As the sun moved across the sky, Haggor checked his line and realized he’d lost his bait again. This ocean fishing is much more of a challenge, he thought, So many varieties of fish to learn, strategies to master. If it took him a lifetime, he didn’t mind: he loved every second of it. Besides, with furry little acrobats to entertain you while you fished the day with, who could complain? His little furry friends bobbed and danced on the waves just lying there on their backs, chittering to each other, almost laughing, perpetual whiskered smiles on their faces. What wonderful fishermen these creatures were. He smiled at their antics as he baited his line with the next bait: some clam meat. Tossing the line in, he patiently waited.

Heading into the cabin he retrieved a small cask of freshwater, a small sack of walnuts, and a nut cracker he’d brought along. Returning to the deck, he fondly thought about the day Tiger, Bear, and he had collected the nuts from the forest around the cave he called home, the season before. Cracking a walnut’s shell, he scooped out the tasty nuts inside as he watched the line. Aww, look, the otters have gotten themselves… what is that… it appears to be some clam meat. Good for your little guys, he thought, Aww, it looks like they are waving at me now. Soo very cute.

Well, he wasn’t having much luck with any of these baits, it seemed. He was having a hard time just keeping it on the line. One last try, before he needed to head back to Sandpoint. We’ll try some herring, he thought, couldn’t be any worse then the rest of this bait. Casting the line, the herring almost hit the water not far from the reef. As the bait neared the surface of the water, the ocean beneath exploded into a dark, scaly fish. The fish leapt from the water, grabbing the bait and hook before furiously splashing back in. Now, this is more like it, Haggor thought. He could feel the excitement washing over him as he struggled with the line to bring the fighting fish closer to the boat. This is what it was all about: the relaxation, the patient waiting, and then the moment of exhilaration as you fought the fish. He wondered if those wily otters felt like this as they chased as school of fish or flipped over rocks to find a squid or octopus racing away. He admired his furry counterparts. Finally the fight was out of the fish—a sea bass, he realized as he hauled it aboard. His brain was already turning with ideas on how to prepare and cook this delicious catch. He quickly cleaned the fish, throwing the head and guts overboard; maybe his little brown friends would enjoy them.

Making his way forward, he attempted to haul the anchor up but it was stuck. He’d have to swim down and free it. Kicking off his sandals, he dove into the salty blue green waves. Hand over hand, he followed the rope down into the crystal clear depths. One of his little fisherman friends joined him, excited to see what he was doing, swirling and zipping around Haggor. He smiled as the little guy’s black gloved paws padded him. Like a little furry pick pocket. Sorry little guy, I don’t have any food for you, he thought, Sooo very cute! Freeing the anchor from the rocky ledge it had trapped itself under, he pushed to the surface. The sunlight cascaded through the waves in wonderful beams of bright light, penetrating the waves. Breaking the surface, the otter was waiting for him, circling him in fast tight circles. I wish I could stay and play, little guy, but I need to head back before it gets dark. I’ll come back and visit you soon. Maybe I’ll bring Tiger and you can play. The little guy clutched at Haggor’s robe, tugging lightly. Haggor heard what must have been the other otter splashing around the on the other side of the boat as the this otter reluctantly released Haggor’s robe. Climbing over the rail, Haggor turned back and waved bye to the friendly otter as he finished hauling the anchor on board.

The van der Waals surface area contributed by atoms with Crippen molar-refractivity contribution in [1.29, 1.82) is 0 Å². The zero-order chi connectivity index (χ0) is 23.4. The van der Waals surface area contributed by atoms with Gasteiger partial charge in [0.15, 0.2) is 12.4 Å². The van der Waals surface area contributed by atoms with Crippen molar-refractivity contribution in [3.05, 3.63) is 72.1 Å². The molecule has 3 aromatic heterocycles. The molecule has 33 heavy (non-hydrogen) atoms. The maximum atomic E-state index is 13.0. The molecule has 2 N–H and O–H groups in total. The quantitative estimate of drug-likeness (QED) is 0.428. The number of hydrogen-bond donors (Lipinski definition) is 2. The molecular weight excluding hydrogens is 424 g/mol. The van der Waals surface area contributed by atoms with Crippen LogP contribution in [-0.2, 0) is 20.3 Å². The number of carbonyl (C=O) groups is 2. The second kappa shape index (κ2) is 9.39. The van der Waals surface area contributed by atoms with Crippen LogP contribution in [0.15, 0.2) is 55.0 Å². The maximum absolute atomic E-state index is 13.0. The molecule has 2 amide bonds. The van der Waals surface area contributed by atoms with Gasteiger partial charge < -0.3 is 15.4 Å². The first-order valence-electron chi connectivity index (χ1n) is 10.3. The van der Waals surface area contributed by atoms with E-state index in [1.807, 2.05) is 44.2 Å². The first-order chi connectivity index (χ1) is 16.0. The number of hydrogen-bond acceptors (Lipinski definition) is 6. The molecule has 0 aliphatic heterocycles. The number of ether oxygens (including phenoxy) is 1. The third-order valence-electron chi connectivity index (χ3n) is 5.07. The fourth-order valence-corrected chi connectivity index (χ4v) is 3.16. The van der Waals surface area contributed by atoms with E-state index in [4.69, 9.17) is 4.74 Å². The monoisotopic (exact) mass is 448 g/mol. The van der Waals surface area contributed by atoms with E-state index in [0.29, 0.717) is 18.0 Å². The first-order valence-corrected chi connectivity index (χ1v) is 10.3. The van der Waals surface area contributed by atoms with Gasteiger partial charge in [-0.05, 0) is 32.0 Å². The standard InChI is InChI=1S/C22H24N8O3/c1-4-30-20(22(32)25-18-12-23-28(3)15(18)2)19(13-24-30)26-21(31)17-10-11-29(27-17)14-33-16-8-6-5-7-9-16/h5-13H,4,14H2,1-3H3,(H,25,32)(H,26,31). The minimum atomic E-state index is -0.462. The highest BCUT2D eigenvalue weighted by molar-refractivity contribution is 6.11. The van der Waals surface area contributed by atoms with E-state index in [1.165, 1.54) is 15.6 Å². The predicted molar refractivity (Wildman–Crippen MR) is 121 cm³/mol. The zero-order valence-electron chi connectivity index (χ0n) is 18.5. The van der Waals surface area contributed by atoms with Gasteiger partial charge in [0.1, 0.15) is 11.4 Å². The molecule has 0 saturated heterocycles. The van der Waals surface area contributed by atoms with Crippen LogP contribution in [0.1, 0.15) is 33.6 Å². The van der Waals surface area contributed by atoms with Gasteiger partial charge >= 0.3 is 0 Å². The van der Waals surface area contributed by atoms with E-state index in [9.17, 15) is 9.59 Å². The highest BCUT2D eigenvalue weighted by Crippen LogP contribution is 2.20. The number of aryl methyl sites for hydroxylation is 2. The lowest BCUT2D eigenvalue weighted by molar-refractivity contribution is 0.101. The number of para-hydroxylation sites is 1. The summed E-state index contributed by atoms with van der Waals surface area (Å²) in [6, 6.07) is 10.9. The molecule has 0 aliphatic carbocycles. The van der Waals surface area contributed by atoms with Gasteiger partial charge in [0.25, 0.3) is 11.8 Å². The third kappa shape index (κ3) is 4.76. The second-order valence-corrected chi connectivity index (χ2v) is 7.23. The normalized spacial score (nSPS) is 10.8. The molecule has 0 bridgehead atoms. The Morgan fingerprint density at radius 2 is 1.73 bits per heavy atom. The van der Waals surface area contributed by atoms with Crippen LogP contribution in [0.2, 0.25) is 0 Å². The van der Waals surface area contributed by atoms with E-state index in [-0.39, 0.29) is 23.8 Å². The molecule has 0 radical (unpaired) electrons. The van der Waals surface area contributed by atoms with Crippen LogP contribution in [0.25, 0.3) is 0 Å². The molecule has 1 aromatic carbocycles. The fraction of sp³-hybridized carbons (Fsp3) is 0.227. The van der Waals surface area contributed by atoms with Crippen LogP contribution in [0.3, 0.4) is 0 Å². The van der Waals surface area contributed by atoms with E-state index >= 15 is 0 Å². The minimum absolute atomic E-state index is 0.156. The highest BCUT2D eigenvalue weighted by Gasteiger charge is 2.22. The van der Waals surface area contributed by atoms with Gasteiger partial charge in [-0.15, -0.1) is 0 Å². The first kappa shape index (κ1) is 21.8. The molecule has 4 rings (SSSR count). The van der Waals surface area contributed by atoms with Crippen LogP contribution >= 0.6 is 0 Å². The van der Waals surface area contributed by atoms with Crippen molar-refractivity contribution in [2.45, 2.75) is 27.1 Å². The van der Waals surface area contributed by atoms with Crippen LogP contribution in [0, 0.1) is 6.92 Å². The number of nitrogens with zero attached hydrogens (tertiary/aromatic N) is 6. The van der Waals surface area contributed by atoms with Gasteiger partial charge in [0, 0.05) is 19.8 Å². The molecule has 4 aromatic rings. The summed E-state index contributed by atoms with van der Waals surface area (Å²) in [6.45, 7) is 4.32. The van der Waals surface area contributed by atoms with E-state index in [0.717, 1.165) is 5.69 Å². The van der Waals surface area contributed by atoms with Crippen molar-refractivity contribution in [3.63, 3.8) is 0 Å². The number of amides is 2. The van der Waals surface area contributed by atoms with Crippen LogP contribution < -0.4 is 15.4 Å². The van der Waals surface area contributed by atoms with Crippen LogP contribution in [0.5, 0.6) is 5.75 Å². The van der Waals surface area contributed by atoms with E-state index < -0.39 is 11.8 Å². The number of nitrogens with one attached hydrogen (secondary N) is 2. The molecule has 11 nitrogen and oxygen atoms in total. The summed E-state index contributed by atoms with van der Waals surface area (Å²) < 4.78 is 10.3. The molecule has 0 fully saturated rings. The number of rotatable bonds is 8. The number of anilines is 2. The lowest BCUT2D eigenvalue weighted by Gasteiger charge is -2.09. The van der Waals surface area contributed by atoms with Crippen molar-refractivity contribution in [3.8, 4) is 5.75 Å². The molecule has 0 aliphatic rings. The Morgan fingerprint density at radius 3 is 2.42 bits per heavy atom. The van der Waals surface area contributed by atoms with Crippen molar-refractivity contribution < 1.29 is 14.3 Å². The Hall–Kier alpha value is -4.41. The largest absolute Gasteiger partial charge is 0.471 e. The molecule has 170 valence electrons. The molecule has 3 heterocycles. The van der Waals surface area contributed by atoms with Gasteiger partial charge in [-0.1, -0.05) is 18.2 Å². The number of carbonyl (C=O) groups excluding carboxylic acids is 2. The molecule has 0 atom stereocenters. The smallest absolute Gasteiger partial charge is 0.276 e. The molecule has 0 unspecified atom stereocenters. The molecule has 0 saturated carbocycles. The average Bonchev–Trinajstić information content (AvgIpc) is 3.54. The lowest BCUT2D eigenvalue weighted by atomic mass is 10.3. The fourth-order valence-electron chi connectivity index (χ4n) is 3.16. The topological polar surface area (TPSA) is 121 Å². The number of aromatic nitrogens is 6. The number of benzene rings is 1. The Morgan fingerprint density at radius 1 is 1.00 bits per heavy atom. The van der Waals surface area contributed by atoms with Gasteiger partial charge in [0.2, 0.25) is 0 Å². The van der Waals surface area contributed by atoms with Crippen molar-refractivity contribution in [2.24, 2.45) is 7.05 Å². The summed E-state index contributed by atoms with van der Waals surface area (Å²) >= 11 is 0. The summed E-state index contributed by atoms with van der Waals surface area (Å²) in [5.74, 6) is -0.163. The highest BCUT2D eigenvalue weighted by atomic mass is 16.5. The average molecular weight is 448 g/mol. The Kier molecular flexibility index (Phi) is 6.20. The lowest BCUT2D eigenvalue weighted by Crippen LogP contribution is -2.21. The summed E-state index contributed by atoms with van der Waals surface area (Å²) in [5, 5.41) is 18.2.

Raising the sail and setting his course with the tiller he turned back to wave to his new friends. Aww look they caught themselves a sea bass, too. Soo cute! The other of the larger two was working on a small brown walnut like shellfish with something shiny. Clutched between the otters little black hands was a nut cracker. So industrious, he thought, Wait a second! A nut cracker and a sea bass!? Quickly glancing around, he realized his catch, nutcracker, and nuts were gone. “Hey you little thieves, that’s my fish!” he shouted back at the animated otters, who were waving and chittering back at him. Awww, so cute, he thought, then mentally slapped himself, Stop that! But he couldn’t resist and smiled at his little furry pirate friends. As he smiled at the quickly receding otters, he realized that he had a name for his boat now.

The next day Haggor returned to the docks with a painter in tow. The painter set to work on the bow of Haggor’s sailboat. He patiently waited for the painter to complete his work. When complete, he examined the results, nodding appreciatively. Grinning, he turned his newly named sailboat, “The Otter Pirate.” Along with the name, in stylized letters, was a painted otter standing on its hind legs, striking a dashing pose, wearing only a black pirate hat with the skull and crossbones, a pair of black leather gloves, and a cutlass belted to its long waist.